The management literature has emphasized the role that imitation plays on corporate strategy. Firms tend to align to the social norms observed by reference peers. A widely invoked argument is that the community where firms are originally headquartered imprints them with a longstanding influence toward similar patterns of behavior. In this paper, I suggest that this argument is not easily generalizable once the organization internationalizes. Using the context of philanthropic responses in the aftermath of natural disasters, I show that the non-market activity of multinational firms that share the metropolitan area as headquarters may be significantly different. I find that firms tend to mimic the characteristics of the response of peers from the same industry despite that such organizations have different countries of origin. Furthermore, organizations that share metropolitan region as headquarters show dissimilar responses in a frequency that is not explained by chance. This study extends the global strategy and community literatures by proposing that the influence of geographic location on organizational behavior is less stable than institutional scholars tend to suggest. The systems of social norms and beliefs that firms join as they internationalize become more salient for organizational decision making than those learned in their communities of origin. The study also provides a more nuanced awareness of the role of the non-market activity of multinational enterprises in the context of geographically located systemic shocks.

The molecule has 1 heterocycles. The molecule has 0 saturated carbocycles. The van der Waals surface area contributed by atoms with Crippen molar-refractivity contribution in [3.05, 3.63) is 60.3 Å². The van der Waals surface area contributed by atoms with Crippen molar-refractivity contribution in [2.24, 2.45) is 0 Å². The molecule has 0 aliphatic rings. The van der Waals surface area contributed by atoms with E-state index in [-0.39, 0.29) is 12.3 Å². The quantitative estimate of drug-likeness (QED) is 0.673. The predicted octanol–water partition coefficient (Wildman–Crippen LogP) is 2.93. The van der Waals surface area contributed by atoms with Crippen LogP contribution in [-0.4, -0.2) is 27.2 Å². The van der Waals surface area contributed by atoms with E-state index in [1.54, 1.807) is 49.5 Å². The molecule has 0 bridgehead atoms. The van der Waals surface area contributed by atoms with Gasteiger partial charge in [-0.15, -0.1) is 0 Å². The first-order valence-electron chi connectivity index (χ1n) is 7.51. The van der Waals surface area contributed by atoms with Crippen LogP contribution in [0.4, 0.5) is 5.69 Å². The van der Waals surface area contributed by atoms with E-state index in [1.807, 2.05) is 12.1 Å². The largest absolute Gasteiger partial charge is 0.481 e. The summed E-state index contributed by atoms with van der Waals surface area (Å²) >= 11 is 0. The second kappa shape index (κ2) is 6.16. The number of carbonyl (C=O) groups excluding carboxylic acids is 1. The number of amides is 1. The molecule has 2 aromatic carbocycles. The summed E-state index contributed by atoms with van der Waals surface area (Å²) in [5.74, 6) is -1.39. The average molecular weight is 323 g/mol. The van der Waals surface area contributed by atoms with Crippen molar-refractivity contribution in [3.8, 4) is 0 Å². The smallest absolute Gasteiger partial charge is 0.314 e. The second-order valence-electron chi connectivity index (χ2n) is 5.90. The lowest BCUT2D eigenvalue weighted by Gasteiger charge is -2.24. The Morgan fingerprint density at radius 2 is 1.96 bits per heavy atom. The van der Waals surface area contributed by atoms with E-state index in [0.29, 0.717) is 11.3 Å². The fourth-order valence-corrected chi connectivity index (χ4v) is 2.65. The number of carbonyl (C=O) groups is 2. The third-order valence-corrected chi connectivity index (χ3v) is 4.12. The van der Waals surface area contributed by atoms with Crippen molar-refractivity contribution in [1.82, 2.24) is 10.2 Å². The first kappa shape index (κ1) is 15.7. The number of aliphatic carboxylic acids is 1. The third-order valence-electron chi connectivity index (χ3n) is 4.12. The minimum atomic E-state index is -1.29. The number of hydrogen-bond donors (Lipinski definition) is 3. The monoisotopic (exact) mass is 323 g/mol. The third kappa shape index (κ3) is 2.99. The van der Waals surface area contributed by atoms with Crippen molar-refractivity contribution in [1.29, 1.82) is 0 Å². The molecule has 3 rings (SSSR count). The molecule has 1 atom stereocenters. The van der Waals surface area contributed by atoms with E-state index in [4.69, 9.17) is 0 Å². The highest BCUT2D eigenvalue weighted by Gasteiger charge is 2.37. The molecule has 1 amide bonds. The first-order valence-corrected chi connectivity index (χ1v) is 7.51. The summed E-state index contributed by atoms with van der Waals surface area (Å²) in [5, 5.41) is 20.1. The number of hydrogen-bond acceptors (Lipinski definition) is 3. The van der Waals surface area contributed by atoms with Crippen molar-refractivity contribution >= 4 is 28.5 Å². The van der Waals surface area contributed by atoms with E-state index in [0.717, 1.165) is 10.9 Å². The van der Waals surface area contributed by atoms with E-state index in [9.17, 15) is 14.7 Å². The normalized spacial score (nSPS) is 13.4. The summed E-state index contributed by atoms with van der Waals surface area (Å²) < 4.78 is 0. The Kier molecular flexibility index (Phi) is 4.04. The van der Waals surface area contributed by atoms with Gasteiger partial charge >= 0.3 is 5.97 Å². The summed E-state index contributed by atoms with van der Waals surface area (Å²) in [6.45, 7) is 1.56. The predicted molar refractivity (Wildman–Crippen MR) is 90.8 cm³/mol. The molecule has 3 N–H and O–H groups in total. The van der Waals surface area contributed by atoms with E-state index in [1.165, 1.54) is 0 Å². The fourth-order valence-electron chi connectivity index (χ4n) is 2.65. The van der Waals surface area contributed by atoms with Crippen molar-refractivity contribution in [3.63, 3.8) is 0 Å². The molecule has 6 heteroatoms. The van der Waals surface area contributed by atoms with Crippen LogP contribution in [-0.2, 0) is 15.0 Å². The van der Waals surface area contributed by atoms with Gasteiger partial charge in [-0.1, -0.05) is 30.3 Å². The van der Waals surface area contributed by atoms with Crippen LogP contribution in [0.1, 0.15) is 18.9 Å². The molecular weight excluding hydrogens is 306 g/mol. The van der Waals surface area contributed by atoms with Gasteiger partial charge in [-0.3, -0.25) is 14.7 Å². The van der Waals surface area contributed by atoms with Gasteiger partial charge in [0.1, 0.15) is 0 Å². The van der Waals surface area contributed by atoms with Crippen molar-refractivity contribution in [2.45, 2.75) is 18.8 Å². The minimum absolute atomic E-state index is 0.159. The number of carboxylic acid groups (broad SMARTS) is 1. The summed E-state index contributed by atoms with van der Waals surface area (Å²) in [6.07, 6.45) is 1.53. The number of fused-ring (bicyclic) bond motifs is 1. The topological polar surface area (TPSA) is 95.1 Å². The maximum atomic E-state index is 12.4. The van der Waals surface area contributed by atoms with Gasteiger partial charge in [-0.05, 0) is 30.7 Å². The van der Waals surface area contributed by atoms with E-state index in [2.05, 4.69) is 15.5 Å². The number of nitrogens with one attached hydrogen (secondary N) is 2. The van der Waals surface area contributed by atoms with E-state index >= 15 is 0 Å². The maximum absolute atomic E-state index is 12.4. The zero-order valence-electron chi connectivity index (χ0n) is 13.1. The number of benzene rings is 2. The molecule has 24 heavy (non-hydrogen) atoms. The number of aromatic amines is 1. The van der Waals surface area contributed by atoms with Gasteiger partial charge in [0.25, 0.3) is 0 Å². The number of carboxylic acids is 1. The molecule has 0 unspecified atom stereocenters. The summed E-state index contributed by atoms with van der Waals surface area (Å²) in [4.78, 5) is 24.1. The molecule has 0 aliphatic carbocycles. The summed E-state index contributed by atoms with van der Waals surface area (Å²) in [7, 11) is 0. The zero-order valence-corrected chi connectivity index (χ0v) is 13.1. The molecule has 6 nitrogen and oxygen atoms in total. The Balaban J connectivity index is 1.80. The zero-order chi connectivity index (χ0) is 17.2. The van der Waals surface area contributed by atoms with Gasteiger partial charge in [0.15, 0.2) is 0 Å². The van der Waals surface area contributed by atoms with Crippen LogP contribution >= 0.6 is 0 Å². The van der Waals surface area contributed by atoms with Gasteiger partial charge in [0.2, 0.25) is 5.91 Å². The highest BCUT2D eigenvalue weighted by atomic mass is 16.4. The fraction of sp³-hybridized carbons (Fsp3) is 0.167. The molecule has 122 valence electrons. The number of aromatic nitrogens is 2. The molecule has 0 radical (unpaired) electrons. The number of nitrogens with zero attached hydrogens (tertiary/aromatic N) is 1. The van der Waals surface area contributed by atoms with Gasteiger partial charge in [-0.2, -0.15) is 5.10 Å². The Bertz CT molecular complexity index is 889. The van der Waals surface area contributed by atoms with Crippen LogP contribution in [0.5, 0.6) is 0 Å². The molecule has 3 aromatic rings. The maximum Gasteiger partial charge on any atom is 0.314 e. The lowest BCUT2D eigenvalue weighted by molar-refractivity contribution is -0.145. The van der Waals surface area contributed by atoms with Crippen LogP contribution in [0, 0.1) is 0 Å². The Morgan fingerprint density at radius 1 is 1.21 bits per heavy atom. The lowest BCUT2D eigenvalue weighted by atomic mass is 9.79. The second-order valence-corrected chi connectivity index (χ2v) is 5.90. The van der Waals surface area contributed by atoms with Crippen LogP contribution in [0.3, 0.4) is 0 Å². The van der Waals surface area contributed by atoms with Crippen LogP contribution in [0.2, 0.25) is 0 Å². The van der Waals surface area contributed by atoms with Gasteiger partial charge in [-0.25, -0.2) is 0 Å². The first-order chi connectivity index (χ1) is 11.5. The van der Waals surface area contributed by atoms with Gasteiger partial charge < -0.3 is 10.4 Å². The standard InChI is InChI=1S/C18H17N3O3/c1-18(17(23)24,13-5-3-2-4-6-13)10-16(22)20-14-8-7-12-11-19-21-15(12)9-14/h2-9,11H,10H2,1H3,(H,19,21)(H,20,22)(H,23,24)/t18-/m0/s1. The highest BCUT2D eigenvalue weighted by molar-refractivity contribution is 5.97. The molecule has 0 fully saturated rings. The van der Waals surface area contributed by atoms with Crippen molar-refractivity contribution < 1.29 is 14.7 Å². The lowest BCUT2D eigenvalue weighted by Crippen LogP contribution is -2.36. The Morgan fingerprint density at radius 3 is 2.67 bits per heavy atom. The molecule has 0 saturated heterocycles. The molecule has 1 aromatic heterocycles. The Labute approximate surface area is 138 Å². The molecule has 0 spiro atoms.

This study examines the institutional role of transnational ethnic communities in MNEs’ location choice. Research has revealed that ethnic communities facilitate international expansion by serving as conduits of knowledge. We propose that ethnic communities also fulfill a governance role by facilitating entry into locations that present high transaction hazards for foreign firms. This effect is based on community norms and social enforcement, and becomes particularly helpful in places with weak formal institutions and high transaction hazards. We test these ideas on the location choices of Korean banks across Chinese provinces during 1992-2013. Taking advantage of a historical event that created a quasi-random distribution of Koreans across provinces, we find support for our ideas.